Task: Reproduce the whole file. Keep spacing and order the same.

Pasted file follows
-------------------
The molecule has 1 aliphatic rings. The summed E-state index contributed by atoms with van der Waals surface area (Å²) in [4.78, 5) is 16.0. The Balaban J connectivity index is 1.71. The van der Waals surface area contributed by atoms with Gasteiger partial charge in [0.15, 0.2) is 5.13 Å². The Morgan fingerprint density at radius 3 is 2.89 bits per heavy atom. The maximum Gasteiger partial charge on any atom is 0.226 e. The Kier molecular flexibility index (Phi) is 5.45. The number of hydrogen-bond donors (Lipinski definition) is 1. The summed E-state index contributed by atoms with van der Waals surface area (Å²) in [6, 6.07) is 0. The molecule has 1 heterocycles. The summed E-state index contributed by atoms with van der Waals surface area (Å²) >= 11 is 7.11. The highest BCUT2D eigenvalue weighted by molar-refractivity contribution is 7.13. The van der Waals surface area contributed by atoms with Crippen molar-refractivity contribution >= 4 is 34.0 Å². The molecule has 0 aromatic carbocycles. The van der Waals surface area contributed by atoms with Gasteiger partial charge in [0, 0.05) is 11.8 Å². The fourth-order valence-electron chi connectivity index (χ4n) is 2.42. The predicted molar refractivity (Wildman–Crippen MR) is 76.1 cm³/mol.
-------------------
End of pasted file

The molecule has 1 aliphatic rings. The summed E-state index contributed by atoms with van der Waals surface area (Å²) in [4.78, 5) is 16.0. The Balaban J connectivity index is 1.71. The van der Waals surface area contributed by atoms with Gasteiger partial charge in [0.15, 0.2) is 5.13 Å². The Morgan fingerprint density at radius 3 is 2.89 bits per heavy atom. The maximum Gasteiger partial charge on any atom is 0.226 e. The Kier molecular flexibility index (Phi) is 5.45. The number of hydrogen-bond donors (Lipinski definition) is 1. The summed E-state index contributed by atoms with van der Waals surface area (Å²) in [6, 6.07) is 0. The molecule has 1 heterocycles. The summed E-state index contributed by atoms with van der Waals surface area (Å²) >= 11 is 7.11. The highest BCUT2D eigenvalue weighted by molar-refractivity contribution is 7.13. The van der Waals surface area contributed by atoms with Crippen molar-refractivity contribution >= 4 is 34.0 Å². The molecule has 0 aromatic carbocycles. The van der Waals surface area contributed by atoms with Gasteiger partial charge in [0, 0.05) is 11.8 Å². The fourth-order valence-electron chi connectivity index (χ4n) is 2.42. The predicted molar refractivity (Wildman–Crippen MR) is 76.1 cm³/mol.